Environmental protesters to target meeting tonight
PUBLISHED: 16:30 17 October 2019 | UPDATED: 09:23 18 October 2019
Extinction Rebellion members are set to protest outside a town hall this evening over a council’s refusal to declare a climate emergency.
At the meeting of West Norfolk Council at King's Lynn Town Hall this evening, councillor Michael de Whalley will put forward a motion which, if voted for, would see the council declare an emergency and pledge to achieve carbon net zero for the borough by 2030.
The council previously refused to do so on September 2.
Dr Charlie Gardner, a West Norfolk Extinction Rebellion activist, said he was not attending tonight's protest as he was at the group's central London protest, but said councillors had an opportunity to protect people living in west Norfolk by voting for councillor de Whalley's motion.
He said: "This is an opportunity for the Borough of King's Lynn and West Norfolk Council to show vision and leadership, and courage to ensure the safety of people in west Norfolk by voting for councillor de Whalley's motion."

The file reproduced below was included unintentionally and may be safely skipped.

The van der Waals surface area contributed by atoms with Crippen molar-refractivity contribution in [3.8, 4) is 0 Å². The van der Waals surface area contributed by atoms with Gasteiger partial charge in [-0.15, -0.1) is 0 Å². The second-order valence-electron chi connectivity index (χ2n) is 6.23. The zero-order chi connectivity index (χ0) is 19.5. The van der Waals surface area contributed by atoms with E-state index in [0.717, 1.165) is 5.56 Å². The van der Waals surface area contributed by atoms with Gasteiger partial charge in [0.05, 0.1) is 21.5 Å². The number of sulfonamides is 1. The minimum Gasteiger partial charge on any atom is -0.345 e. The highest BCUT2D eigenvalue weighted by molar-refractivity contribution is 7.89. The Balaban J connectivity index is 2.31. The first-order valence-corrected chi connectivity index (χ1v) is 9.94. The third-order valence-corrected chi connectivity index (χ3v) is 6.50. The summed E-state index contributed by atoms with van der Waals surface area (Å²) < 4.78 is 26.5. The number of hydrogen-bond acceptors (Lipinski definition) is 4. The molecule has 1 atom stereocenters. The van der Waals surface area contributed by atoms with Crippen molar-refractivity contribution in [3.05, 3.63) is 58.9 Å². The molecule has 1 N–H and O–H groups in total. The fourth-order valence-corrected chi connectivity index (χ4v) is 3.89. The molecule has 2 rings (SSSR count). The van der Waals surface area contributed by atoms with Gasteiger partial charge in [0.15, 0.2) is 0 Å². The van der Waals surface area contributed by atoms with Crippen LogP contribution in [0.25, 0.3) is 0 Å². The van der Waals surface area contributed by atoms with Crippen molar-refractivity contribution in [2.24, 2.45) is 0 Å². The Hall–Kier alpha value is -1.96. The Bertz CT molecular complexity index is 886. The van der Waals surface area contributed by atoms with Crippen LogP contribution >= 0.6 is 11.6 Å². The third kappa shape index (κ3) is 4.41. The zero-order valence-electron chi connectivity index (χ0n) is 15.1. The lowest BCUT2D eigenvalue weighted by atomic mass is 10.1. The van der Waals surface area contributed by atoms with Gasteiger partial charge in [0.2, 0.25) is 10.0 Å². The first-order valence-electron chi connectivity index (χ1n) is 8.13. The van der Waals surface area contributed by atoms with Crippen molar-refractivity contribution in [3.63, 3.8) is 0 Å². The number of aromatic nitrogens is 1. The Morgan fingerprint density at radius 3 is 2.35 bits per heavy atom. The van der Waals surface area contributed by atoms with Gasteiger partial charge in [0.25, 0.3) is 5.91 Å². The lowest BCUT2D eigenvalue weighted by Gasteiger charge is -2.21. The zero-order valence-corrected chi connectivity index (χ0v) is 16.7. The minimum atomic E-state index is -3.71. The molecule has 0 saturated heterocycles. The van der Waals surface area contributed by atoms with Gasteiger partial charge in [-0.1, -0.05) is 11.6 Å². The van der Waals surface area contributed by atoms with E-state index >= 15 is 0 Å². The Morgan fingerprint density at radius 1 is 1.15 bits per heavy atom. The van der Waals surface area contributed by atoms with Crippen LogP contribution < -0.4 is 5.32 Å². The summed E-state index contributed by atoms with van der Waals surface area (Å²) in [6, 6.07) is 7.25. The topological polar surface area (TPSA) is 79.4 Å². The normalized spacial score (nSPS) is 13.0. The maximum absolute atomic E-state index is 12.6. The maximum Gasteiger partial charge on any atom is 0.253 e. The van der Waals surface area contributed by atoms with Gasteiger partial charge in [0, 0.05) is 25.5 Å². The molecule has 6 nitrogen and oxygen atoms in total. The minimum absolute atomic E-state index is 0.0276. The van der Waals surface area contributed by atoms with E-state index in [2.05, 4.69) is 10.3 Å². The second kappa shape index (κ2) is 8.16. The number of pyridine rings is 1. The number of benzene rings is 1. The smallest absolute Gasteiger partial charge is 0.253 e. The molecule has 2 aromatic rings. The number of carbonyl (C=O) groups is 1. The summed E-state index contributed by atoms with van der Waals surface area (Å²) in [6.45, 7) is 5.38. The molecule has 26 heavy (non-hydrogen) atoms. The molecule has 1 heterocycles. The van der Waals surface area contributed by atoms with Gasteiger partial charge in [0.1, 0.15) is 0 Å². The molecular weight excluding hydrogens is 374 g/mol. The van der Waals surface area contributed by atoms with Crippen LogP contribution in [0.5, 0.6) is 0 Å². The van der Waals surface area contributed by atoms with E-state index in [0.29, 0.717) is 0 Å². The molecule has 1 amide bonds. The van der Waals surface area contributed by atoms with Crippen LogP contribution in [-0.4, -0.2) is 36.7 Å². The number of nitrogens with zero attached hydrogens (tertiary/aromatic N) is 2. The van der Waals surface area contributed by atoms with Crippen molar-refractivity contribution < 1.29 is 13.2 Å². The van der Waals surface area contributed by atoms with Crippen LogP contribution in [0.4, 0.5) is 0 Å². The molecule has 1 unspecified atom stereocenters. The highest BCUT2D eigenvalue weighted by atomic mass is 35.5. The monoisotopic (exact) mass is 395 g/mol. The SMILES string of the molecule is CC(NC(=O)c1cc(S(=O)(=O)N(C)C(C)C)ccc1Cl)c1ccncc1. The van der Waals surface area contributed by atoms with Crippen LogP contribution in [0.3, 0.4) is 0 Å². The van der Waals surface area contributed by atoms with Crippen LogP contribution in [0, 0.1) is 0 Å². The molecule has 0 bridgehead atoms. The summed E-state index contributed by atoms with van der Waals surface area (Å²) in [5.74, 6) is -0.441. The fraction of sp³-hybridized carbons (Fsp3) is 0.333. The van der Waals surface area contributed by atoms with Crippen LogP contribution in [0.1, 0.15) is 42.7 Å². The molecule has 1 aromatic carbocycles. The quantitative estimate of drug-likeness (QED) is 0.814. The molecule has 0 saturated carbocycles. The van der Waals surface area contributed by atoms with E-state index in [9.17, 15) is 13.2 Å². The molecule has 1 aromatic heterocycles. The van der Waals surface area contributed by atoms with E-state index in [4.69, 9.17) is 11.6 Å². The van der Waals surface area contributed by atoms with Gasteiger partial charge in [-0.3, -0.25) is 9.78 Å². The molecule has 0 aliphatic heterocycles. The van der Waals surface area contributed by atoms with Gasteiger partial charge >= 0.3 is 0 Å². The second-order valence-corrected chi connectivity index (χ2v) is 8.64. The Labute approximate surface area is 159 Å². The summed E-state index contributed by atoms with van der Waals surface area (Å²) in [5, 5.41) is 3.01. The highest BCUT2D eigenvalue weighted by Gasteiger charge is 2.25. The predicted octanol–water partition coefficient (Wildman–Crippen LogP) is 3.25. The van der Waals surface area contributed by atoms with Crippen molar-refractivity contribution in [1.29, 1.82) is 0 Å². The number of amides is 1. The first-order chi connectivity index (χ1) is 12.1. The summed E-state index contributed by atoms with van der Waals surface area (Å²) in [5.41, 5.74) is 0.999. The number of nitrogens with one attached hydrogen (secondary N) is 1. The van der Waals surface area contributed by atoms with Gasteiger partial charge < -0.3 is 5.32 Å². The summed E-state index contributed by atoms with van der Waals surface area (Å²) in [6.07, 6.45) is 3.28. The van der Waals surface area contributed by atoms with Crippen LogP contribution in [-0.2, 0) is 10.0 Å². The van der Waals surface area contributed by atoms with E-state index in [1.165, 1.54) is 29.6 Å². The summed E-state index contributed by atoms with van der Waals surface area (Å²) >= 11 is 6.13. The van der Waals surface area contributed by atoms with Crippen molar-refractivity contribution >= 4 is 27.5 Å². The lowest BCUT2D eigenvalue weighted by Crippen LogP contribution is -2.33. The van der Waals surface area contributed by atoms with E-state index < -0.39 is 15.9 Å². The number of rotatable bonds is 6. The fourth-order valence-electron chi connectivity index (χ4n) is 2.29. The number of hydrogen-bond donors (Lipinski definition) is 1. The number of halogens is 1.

Dr Gardner said the main aim of tonight's protest was to demonstrate to councillors how important it is to the group that the motion is voted for, he added that the motion gave councillors the opportunity to react to recent environmental issues such as flooding in Hunstanton.
The protest comes after an activist was hauled from the top of a London Underground train by angry commuters amid frustration at delays.
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Dr Gardner said that around 98pc of Extinction Rebellion activists were against the action at Canning Town station in east London, and added that he did not get the impression the public were growing tired of the group's civil disobedience.
He said that while support for the group outside of London had decreased as a result of the train incident, he felt support inside of London had in-fact increased.
King's Lynn Youth Climate Change Campaigners came up with the idea to target the meeting and will protest alongside Extinction Rebellion.
The activist said he has never felt concerned for his safety while out protesting, and said nine out of 10 people he meets while protesting are positive about the groups objectives.
Mr De Whalley's motion calls on the council to produce a report outlining how west Norfolk can reduce emissions through council strategies.
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